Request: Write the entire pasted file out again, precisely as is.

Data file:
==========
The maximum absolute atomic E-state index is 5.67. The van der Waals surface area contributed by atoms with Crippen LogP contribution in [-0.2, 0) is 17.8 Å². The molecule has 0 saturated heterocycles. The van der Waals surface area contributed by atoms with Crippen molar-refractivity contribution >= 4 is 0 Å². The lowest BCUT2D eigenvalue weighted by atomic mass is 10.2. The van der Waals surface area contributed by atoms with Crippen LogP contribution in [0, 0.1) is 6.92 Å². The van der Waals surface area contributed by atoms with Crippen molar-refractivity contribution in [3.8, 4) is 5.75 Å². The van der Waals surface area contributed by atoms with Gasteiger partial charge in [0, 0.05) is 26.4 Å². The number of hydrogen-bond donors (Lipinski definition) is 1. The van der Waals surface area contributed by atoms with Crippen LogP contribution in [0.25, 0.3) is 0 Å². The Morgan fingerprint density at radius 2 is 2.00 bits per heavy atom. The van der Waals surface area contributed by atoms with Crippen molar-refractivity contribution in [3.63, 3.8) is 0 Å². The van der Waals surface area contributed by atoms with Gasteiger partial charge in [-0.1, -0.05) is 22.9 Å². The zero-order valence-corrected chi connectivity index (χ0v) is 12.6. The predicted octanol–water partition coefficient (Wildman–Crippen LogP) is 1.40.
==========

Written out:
The maximum absolute atomic E-state index is 5.67. The van der Waals surface area contributed by atoms with Crippen LogP contribution in [-0.2, 0) is 17.8 Å². The molecule has 0 saturated heterocycles. The van der Waals surface area contributed by atoms with Crippen molar-refractivity contribution >= 4 is 0 Å². The lowest BCUT2D eigenvalue weighted by atomic mass is 10.2. The van der Waals surface area contributed by atoms with Crippen LogP contribution in [0, 0.1) is 6.92 Å². The van der Waals surface area contributed by atoms with Crippen molar-refractivity contribution in [3.8, 4) is 5.75 Å². The van der Waals surface area contributed by atoms with Gasteiger partial charge in [0, 0.05) is 26.4 Å². The number of hydrogen-bond donors (Lipinski definition) is 1. The van der Waals surface area contributed by atoms with Crippen LogP contribution in [0.25, 0.3) is 0 Å². The Morgan fingerprint density at radius 2 is 2.00 bits per heavy atom. The van der Waals surface area contributed by atoms with Crippen molar-refractivity contribution in [3.63, 3.8) is 0 Å². The van der Waals surface area contributed by atoms with Gasteiger partial charge in [-0.1, -0.05) is 22.9 Å². The zero-order valence-corrected chi connectivity index (χ0v) is 12.6. The predicted octanol–water partition coefficient (Wildman–Crippen LogP) is 1.40.